Bird Walks Coming Soon as Wilson Botanical Garden Re-Opens

Violet Sabrewing, the largest hummingbird in Costa Rica. Photo by Jean-Philippe Thelliez

OTS Las Cruces/Wilson Botanical Garden re-opened to the public yesterday, Friday, June 26. New Rules due to Covid-19 preventive restrictions include mandatory reservations for any kind of visit including Bird Walks. Entrance Fees must be paid at the new Gatehouse; costs are $3 for locals and residents and $10 for non-residents. (The colones equivalent will be calculated at the daily exchange rate.) Masks and hand sanitization are required so bring your mask! Staff will have hand sanitizer at the gate and at Reception.

If you would like to go on your own, please send an email to recepcionlc@tropicalstudies.org, noting the date and time you wish to go and the number of people in your party.

Upright red with yellow trim. Photo by Alison Olivieri

In the coming weeks, we will schedule a SVBC Bird Walk with an imbedded link for you to RSVP. That way, we can make the reservation and keep numbers within an acceptable limit.

Because the pandemic has hit tourism spots very hard, SVBC members must now pay Entrance Fees – additionally, we encourage you to add a donation of whatever you can afford!

Hellzapoppin Heliconias!

Right now, the Heliconia Garden is glorious; nearly every plant is in flower and they are all amazing. As you birders know, hummingbirds are going to be busy in there – nectaring and zipping around — so you will have a double treat if you go soon.

Pendant ‘Sexy Pink’. Photo by Julie Girard

An Exquisite Visitor

Stop the presses! Male Rufous-crested Coquette debuts in San Vito. Photo by Pepe Castiblanco.

For several weeks in September, excitement ruled the birding world of San Vito as a male Rufous-crested Coquette was found feeding at an Inga tree on the road to a nearby neighborhood called Piedra Pintada. It was a THRILLING find — a new species for CR!

This captivating, tiny bird was a source of delight and fascination for the many birders who came running to see it, along with unsuspecting motorists puzzling over the crowd that suddenly appeared daily at 5:30 am clamoring out of cars and off motorcycles with telescopes, tripods, binoculars and cameras.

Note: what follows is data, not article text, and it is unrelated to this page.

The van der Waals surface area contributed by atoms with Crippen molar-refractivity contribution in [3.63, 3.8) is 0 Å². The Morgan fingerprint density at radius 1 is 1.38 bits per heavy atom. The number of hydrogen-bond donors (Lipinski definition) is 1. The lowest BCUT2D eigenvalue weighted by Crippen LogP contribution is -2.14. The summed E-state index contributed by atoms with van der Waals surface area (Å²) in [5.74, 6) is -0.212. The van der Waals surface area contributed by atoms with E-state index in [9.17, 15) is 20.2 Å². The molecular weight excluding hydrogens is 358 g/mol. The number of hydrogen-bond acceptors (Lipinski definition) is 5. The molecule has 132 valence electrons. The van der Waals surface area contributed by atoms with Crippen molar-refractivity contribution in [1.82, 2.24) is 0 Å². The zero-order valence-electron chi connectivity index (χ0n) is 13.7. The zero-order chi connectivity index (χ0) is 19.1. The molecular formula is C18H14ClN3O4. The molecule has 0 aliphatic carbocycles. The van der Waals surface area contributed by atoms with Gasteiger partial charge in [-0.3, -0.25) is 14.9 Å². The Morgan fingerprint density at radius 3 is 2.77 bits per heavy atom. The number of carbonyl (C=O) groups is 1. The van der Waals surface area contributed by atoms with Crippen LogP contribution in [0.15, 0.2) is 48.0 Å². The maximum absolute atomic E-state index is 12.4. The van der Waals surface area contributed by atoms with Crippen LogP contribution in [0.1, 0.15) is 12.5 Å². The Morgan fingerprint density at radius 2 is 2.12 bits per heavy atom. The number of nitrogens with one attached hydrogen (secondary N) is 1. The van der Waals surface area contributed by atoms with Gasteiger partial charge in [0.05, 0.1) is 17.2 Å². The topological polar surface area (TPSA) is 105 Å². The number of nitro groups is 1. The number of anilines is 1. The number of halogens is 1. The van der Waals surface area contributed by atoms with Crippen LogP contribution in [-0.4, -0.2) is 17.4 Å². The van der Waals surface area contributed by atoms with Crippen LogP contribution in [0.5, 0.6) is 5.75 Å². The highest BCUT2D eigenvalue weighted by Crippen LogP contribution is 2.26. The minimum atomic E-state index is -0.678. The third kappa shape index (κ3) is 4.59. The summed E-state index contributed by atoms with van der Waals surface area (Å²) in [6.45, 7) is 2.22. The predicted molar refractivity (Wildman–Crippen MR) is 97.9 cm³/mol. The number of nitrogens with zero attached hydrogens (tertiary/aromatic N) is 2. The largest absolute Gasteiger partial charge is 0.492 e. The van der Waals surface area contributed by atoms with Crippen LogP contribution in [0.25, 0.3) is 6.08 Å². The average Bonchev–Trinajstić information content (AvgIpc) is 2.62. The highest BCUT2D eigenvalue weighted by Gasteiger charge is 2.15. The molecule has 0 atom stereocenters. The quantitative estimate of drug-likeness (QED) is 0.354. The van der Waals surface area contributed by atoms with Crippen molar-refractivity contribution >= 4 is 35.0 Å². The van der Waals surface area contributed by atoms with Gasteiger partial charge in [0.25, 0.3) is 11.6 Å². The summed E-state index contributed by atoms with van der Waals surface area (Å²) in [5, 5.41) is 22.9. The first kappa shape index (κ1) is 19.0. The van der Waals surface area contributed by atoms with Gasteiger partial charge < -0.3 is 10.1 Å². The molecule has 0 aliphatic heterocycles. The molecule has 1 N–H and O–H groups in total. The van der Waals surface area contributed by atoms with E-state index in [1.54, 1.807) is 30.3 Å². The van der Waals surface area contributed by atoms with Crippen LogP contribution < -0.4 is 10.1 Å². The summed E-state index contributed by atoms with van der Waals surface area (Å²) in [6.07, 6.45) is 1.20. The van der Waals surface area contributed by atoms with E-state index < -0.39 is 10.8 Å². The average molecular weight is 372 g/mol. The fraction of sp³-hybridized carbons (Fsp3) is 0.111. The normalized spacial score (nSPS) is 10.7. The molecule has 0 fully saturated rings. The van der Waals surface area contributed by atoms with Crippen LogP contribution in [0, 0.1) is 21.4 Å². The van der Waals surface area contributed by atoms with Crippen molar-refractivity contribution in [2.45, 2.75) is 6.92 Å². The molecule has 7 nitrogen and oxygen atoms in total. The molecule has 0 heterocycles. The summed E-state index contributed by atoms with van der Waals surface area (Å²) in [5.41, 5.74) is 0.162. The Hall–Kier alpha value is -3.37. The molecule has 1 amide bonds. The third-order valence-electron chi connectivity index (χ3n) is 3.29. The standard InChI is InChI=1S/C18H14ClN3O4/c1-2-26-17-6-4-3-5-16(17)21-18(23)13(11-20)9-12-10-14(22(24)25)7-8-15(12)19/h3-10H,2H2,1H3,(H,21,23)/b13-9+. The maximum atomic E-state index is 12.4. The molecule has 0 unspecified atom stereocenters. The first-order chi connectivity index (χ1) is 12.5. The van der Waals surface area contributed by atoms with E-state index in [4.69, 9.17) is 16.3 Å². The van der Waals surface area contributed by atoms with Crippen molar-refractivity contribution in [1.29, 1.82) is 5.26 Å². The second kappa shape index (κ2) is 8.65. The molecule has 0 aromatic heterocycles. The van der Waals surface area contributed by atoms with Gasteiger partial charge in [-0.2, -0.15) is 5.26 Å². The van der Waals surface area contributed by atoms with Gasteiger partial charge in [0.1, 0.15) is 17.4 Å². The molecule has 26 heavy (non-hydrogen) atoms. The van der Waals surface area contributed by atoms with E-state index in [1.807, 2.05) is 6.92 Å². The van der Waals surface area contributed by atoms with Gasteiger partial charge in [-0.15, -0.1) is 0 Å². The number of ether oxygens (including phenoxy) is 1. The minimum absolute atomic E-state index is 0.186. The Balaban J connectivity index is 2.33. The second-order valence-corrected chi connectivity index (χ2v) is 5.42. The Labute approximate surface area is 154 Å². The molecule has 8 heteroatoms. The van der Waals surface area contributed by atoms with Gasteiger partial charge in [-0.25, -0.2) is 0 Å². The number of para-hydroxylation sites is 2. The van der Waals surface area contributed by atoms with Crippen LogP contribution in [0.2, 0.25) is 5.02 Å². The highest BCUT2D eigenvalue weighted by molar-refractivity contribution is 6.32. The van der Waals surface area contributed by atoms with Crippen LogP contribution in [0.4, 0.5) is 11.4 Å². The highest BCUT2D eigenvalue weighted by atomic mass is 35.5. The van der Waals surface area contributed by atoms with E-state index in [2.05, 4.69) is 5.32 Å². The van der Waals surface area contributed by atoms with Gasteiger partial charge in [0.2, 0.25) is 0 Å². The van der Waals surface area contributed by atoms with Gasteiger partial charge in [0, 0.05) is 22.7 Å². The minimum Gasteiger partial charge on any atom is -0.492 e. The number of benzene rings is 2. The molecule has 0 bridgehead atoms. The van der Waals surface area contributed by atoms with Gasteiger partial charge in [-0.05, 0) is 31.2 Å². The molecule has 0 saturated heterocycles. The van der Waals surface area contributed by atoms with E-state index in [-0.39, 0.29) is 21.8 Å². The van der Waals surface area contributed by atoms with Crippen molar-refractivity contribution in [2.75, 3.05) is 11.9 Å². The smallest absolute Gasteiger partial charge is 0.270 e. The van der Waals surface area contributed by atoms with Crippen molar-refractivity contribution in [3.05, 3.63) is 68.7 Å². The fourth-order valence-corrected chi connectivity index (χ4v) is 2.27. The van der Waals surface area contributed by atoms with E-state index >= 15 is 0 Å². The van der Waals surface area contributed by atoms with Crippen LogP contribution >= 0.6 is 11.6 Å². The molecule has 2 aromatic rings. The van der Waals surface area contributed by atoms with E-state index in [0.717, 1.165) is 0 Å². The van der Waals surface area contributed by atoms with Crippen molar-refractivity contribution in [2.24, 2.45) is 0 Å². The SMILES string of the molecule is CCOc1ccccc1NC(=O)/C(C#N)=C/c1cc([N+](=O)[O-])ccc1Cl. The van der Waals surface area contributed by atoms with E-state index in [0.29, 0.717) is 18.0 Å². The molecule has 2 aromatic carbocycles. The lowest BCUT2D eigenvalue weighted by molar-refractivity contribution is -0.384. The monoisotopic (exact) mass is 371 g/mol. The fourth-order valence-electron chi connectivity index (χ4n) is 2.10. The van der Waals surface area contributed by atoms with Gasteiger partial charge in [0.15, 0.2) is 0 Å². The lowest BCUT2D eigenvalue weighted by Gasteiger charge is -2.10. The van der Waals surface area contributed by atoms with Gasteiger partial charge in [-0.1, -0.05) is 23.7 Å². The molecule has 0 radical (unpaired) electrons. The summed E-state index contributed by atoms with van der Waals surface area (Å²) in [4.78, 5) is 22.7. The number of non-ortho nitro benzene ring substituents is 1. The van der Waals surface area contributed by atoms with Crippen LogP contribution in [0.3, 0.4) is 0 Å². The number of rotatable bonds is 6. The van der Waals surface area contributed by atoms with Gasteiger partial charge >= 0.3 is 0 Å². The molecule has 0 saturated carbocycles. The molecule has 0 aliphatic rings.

Look at this flare!

The RCCO has a short history here. It was reported in 2016 and again in 2018 at Rancho Naturalista in Turrialba. In the second edition of The Birds of Costa Rica by Richard Garrigues and Robert Dean it is listed in the back under ‘Rarities’. Historically, it is included in A Guide to the Birds of Costa Rica by Gary Stiles and Alexander Skutch, published in 1989, that cites four male specimens taken near San Jose in 1892 and 1906. It can be found in six other countries: Panama, Colombia, Ecuador, Peru and Bolivia.

What about the tail?

Considered ‘uncommon’ where it occurs, it zooms around like a large bee. It has two ‘country cousins’ that share the same status of ‘uncommon’: the White-crested Coquette and the Black-crested Coquette. ‘Whitey’ is endemic to southern CR and western Panama so we are often hosting birders who hope to see it at the Wilson Botanical Garden. ‘Blacky’ can be found in the Caribbean foothills —  Arenal Volcano National Park is a good place to look — and is likewise beelike and difficult to find.

The lesson here is that you never know! It could easily appear in your garden on one of our beautiful flowering trees – Corals and Mayos will start flowering soon – and roadsides and gardens have hedgerows of Rabo de Gato (Stachytarpheta), favored by many species of hummingbirds.

Can’t have too many photos of this wonder so here is just one more.

A special thank you to Pepe Castiblanco, co-owner of Casa Botania Lodge, for these photos.